It’s racing season! As engines fire worldwide for Formula 1, IndyCar, NASCAR, Motor GP and the IMSA Series, it’s also time for horse racing. Now that the famous Cheltenham Festival in London has concluded, it’s time to turn our attention to the exciting horse racing here at home. US horse racing gives fans exciting races on the sporting calendar, with racing at tracks like Belmont and Churchill that draw in crowds from around the globe. For those new to the world of horse racing, we have free racing tips and compiled a list of the most popular events to help you prepare for a day at the track.
Santa Anita Derby
Many bill California’s Santa Anita Derby as a first-look at the world-famous Kentucky Derby. In recent years, several horses have won the Santa Anita Derby prior to winning the Kentucky Derby, making the 1 1/8 miles (9 furlongs) race at Santa Anita Park one of the most important races for 3-year-old horses. It’s one of three major races prior to the Kentucky Derby because the winner secures a position in the starting gate for the Kentucky Derby field. Ten horses have won both the Santa Anita Derby and the Kentucky. Seven horses who lost at Santa Anita have gone on to triumph in Kentucky. In April 2018, Justify won the Santa Anita Derby en route to capturing the elusive Triple Crown. Justify joined Seattle Slew as only the second undefeated three-year-old to do so.
Run over 1 1/8 miles (nine furlongs) on dirt, the Arkansas Derby is a Thoroughbred race held annually at Oaklawn Park in April. The race has a purse of $1 million and has produced five Kentucky Derby winners since it was first run in 1936, making the Arkansas Derby a good test of skill and stamina for both the horse and the jockey. The Arkansas Derby is the most formal day of the Oaklawn calendar, with attendees dressing up for this event.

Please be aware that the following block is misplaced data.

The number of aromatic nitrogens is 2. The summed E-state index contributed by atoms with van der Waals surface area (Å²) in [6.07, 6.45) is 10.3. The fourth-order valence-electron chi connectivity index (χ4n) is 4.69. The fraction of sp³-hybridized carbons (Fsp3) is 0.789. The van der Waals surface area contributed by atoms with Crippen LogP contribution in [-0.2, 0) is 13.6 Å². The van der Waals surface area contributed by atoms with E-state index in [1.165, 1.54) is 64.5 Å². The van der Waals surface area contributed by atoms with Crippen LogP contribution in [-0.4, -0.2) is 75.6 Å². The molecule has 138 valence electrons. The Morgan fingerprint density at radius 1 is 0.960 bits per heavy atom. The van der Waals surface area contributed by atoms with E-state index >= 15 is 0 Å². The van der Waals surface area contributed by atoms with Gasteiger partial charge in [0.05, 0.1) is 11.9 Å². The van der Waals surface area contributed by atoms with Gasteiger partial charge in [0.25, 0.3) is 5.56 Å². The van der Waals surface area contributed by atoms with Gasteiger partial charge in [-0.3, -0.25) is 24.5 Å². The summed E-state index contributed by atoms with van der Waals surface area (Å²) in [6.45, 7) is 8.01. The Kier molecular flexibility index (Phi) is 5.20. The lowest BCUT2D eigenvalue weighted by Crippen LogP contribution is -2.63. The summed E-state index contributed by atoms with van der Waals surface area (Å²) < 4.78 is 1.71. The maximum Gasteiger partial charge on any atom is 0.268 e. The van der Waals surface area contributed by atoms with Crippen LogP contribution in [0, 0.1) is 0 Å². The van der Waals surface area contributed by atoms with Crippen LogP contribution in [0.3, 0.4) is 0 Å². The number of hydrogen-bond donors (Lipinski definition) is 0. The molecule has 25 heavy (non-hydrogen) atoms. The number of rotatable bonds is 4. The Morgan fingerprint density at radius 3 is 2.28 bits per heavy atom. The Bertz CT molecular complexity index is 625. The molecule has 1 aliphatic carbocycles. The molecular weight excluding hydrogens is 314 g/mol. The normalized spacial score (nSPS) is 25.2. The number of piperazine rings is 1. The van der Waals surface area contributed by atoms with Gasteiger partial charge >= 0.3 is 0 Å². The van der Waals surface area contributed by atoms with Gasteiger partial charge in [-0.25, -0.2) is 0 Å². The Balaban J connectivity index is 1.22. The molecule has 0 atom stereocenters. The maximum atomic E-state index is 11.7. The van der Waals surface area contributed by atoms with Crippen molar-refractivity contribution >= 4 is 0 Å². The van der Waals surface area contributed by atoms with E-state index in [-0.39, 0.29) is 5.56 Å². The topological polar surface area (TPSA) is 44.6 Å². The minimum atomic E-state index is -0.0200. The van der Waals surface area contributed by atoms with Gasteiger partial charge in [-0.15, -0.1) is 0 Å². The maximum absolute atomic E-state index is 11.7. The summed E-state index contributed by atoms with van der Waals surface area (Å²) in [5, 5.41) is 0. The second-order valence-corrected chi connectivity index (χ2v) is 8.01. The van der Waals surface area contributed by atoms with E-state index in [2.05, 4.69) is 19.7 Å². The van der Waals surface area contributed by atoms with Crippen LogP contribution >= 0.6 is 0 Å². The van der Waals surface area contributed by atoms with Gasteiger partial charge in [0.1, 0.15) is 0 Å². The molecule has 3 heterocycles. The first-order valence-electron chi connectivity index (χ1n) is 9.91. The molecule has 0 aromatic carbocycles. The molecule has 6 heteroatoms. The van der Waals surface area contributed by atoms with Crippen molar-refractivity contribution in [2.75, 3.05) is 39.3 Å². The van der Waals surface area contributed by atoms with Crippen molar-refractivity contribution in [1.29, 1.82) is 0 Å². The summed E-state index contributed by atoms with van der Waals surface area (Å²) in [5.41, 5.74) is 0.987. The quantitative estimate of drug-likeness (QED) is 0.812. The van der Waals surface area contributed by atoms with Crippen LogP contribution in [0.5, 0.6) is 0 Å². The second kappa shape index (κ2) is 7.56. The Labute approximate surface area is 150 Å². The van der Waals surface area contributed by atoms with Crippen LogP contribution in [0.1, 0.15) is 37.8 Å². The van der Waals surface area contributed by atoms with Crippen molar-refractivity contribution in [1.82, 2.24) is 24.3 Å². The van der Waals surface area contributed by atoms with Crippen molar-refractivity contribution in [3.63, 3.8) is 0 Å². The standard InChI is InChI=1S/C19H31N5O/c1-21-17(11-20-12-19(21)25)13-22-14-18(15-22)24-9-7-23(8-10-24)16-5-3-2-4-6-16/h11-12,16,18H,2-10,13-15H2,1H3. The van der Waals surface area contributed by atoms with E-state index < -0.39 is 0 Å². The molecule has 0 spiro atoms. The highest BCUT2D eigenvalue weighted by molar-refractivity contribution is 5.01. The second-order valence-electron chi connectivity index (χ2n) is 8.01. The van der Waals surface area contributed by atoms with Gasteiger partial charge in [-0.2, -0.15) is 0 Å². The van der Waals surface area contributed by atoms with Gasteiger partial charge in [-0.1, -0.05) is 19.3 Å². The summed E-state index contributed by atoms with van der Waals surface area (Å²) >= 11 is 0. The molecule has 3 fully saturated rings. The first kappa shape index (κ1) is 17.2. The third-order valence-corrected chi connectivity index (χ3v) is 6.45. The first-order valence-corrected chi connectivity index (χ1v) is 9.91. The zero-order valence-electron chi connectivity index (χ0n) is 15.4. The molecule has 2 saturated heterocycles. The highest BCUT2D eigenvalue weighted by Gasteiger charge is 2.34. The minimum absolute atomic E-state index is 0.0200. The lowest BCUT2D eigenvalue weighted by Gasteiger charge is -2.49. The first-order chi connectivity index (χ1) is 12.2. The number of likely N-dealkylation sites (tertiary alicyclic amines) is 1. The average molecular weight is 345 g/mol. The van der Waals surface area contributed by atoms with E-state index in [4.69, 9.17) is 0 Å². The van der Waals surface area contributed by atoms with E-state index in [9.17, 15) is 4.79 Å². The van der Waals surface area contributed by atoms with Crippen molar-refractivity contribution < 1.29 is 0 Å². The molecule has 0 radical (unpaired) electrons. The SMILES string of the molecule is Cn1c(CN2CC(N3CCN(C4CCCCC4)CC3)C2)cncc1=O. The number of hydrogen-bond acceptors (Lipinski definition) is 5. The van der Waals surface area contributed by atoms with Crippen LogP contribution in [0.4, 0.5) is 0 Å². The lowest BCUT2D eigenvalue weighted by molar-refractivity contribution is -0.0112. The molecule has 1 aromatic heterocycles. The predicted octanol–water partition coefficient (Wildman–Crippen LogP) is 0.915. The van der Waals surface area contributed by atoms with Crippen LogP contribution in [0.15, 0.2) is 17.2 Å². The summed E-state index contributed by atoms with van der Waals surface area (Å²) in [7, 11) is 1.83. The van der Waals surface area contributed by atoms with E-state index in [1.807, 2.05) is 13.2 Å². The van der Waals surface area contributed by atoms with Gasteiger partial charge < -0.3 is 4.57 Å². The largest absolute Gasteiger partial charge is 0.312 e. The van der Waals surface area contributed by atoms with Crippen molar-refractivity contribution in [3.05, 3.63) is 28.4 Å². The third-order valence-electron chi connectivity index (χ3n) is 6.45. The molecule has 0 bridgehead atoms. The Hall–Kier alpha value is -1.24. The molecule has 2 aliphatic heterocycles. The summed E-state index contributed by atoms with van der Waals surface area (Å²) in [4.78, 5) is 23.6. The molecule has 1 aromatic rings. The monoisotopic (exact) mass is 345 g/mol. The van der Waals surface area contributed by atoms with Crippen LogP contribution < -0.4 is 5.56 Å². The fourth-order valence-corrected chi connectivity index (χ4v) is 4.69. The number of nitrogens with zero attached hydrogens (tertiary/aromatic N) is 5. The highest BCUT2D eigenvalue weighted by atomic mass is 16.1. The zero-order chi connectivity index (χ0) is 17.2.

Everyone knows about the Kentucky Derby, right? Even those who aren’t fans of horse racing have heard of the Derby. While the mint julep cocktail is interchangeable with the Kentucky Derby, the event itself is synonymous with the sport. It’s a prestigious event that has 150,000 spectators in attendance, including the who’s who seated in the famous Millionaires Row right next to the track. The annual event takes place on the first Saturday in May at Churchill Downs with a prize fund of $2 million. The race, which is often called “The Run for the Roses” takes place on the first Saturday in May.
The Preakness Stakes is the jewel in the horse racing crown, serving as the second leg of the Triple Crown along with the Belmont Stakes and the Kentucky Derby. A Grade One race, the race takes place at Pimlico Race Course on the third Saturday of May. The track spans 1.2 miles long and only 3-year-old or older Thoroughbreds are qualified to race. This is one of the most attended racing events in the USA, second only to the Kentucky Derby.
Known as the Test of the Champion because of the challenge it poses to horses and jockeys by this stage of the racing calendar, the Belmont Stakes proves greatness in those who win it. The race is run over 1.5 miles and is the last step towards landing the Triple Crown — it’s slightly longer than the other two legs of the title and a staggering 21.9 million people tune in each year to see how this race plays out. After the Kentucky Derby and the Preakness Stakes, this is the top attended race in North America and is one of the most anticipated races of the year for horse racing enthusiasts.
Although this event doesn’t have a set location each year, it continues to be one of the most popular racing events in the US. Except for the 1996 race, all the races have been held in the US. The Breeders’ Cup World Championship involves a total of 13 races, with a combined purse of $28 million. The event was changed to a two-day affair in 2007.